UN allows self-driving vehicles to travel up to 130 km/h


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A Waymo robotaxi stopped at a pedestrian crossing. | Source: Waymo

The United Nations (UN) has announced that it will extend the current speed limit for autonomous vehicles from 60 km/h, approximately 37 mph, to 130 km/h, approximately 80 mph. The new regulations will come into force in January 2023.

The amendment has been adopted by the World Forum for Harmonization of Vehicle Regulations and applies to passenger cars and light commercial vehicles. The amendment also allows vehicles to make automated lane changes.

The World Forum for Harmonization of Vehicle Regulations is an intergovernmental platform, hosted by the United Nations Economic Commission for Europe (UNECE), which creates regulatory frameworks for vehicle performance and safety , their subsystems and their parts.

The Working Party on Automated/Autonomous and Connected Vehicles (GRVA) developed the amendment and was inspired by the UNECE Framework on Automated/Autonomous Vehicles. It builds on the experience gained by countries after the June 2020 adoption of the United Nations Automated Lane-Keeping Systems (ALKS) Regulations, which were the first binding international Level 3 autonomous vehicle regulations. .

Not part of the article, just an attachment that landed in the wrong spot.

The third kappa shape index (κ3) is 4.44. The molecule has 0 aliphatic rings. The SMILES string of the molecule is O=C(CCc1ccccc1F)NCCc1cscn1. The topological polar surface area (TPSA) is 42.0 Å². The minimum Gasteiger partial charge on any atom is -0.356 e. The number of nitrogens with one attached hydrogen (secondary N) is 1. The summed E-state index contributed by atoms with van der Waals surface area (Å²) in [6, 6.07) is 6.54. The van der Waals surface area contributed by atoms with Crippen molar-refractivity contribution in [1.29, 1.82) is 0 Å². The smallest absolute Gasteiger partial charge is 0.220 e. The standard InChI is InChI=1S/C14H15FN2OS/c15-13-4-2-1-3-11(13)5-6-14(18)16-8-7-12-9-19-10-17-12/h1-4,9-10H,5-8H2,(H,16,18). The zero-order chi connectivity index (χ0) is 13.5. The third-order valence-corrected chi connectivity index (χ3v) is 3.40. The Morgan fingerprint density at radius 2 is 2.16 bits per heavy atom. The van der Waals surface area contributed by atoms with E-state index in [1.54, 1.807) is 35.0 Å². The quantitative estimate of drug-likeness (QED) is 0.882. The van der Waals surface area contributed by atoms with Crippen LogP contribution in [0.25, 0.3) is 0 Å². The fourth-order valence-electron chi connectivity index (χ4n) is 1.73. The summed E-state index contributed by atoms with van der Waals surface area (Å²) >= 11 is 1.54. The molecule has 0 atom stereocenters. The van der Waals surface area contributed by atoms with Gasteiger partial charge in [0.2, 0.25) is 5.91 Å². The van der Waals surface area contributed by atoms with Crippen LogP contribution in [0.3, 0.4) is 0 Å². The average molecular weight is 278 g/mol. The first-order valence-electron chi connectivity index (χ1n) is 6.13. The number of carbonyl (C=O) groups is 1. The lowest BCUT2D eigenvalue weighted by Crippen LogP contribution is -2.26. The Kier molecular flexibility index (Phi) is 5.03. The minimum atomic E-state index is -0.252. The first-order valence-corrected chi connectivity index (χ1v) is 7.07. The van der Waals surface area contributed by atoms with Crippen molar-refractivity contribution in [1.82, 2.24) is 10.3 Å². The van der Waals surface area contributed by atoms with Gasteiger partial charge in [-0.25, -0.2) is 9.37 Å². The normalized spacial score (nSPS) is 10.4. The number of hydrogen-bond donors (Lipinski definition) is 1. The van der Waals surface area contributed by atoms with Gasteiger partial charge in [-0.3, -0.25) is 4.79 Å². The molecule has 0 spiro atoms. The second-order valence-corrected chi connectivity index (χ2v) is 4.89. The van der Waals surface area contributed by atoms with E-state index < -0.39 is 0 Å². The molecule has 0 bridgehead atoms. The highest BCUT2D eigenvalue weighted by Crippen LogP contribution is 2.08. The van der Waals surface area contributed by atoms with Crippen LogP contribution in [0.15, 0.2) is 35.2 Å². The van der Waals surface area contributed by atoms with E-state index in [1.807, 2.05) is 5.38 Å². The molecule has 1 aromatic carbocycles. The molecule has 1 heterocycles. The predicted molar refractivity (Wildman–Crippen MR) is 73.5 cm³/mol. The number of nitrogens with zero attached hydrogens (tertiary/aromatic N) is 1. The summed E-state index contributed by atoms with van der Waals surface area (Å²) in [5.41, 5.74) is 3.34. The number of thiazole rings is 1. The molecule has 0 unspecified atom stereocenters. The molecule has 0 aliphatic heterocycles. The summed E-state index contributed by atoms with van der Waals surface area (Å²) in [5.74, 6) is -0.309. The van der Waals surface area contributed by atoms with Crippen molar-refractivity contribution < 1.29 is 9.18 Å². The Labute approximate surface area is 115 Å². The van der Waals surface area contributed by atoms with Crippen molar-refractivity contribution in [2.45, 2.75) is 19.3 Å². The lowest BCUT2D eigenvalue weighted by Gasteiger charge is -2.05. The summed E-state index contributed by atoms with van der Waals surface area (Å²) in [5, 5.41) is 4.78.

Autonomous vehicles are rolling out around the world

The autonomous vehicle industry has made great strides in bringing self-driving cars into circulation. Last week, Cruise began charging passengers for robotaxi rides in San Francisco. The company has been testing in the city since June 2021.

Waymo isn’t far behind Cruise in its San Francisco rollout. The company received a driver deployment from the California Public Utilities Commission (CPUC) in March, along with Cruise, but has yet to obtain a driverless deployment permit.

In the meantime, Waymo cars have been offering fully self-driving, revenue-generating rides in the Phoenix area since 2020.

In Germany, Mercedes-Benz has launched its Drive Pilot system for the general public on its S-Class and EQS models. The system is capable of operating at SAE level 3, which means it is able to control the speed of the vehicle and guide it into its lane. Drive Pilot can also take into account the route profile, route events and traffic signs.

In China, Pony.ai recently acquired a license to operate an autonomous vehicle taxi service in the country. The company is preparing to launch a paid robotaxi service in Guangzhou, China later this year.


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